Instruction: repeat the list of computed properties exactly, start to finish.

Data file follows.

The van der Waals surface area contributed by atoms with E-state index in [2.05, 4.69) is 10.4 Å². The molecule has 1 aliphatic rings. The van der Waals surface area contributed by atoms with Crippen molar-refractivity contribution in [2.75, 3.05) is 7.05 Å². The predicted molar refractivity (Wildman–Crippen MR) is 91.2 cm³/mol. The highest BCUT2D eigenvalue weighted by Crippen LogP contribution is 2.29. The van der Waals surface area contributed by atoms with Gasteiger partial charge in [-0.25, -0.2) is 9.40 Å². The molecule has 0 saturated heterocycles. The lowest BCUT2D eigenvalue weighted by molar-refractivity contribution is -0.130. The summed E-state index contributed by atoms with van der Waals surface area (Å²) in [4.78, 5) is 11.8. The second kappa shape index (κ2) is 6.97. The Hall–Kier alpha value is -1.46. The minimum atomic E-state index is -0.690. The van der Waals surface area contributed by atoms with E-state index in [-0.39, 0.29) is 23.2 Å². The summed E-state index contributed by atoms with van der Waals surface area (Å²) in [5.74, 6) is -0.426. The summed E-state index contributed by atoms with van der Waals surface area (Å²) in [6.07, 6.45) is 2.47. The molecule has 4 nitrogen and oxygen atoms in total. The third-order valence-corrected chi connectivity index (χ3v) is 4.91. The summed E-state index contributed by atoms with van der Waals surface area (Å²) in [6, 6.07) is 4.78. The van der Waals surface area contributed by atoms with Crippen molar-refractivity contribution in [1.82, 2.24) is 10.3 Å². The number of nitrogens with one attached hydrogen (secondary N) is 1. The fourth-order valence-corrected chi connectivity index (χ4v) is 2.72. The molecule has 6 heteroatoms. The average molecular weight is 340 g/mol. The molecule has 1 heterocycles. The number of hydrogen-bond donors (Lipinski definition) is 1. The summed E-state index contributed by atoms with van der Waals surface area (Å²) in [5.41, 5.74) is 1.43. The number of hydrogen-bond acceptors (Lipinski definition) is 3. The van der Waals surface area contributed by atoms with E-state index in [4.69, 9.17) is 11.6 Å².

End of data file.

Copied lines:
The van der Waals surface area contributed by atoms with E-state index in [2.05, 4.69) is 10.4 Å². The molecule has 1 aliphatic rings. The van der Waals surface area contributed by atoms with Crippen molar-refractivity contribution in [2.75, 3.05) is 7.05 Å². The predicted molar refractivity (Wildman–Crippen MR) is 91.2 cm³/mol. The highest BCUT2D eigenvalue weighted by Crippen LogP contribution is 2.29. The van der Waals surface area contributed by atoms with Gasteiger partial charge in [-0.25, -0.2) is 9.40 Å². The molecule has 0 saturated heterocycles. The lowest BCUT2D eigenvalue weighted by molar-refractivity contribution is -0.130. The summed E-state index contributed by atoms with van der Waals surface area (Å²) in [4.78, 5) is 11.8. The second kappa shape index (κ2) is 6.97. The Hall–Kier alpha value is -1.46. The minimum atomic E-state index is -0.690. The van der Waals surface area contributed by atoms with E-state index in [-0.39, 0.29) is 23.2 Å². The summed E-state index contributed by atoms with van der Waals surface area (Å²) in [5.74, 6) is -0.426. The summed E-state index contributed by atoms with van der Waals surface area (Å²) in [6.07, 6.45) is 2.47. The molecule has 4 nitrogen and oxygen atoms in total. The third-order valence-corrected chi connectivity index (χ3v) is 4.91. The summed E-state index contributed by atoms with van der Waals surface area (Å²) in [6, 6.07) is 4.78. The van der Waals surface area contributed by atoms with Crippen molar-refractivity contribution in [1.82, 2.24) is 10.3 Å². The number of nitrogens with one attached hydrogen (secondary N) is 1. The fourth-order valence-corrected chi connectivity index (χ4v) is 2.72. The molecule has 6 heteroatoms. The average molecular weight is 340 g/mol. The molecule has 1 heterocycles. The number of hydrogen-bond donors (Lipinski definition) is 1. The summed E-state index contributed by atoms with van der Waals surface area (Å²) in [5.41, 5.74) is 1.43. The number of hydrogen-bond acceptors (Lipinski definition) is 3. The van der Waals surface area contributed by atoms with E-state index in [4.69, 9.17) is 11.6 Å².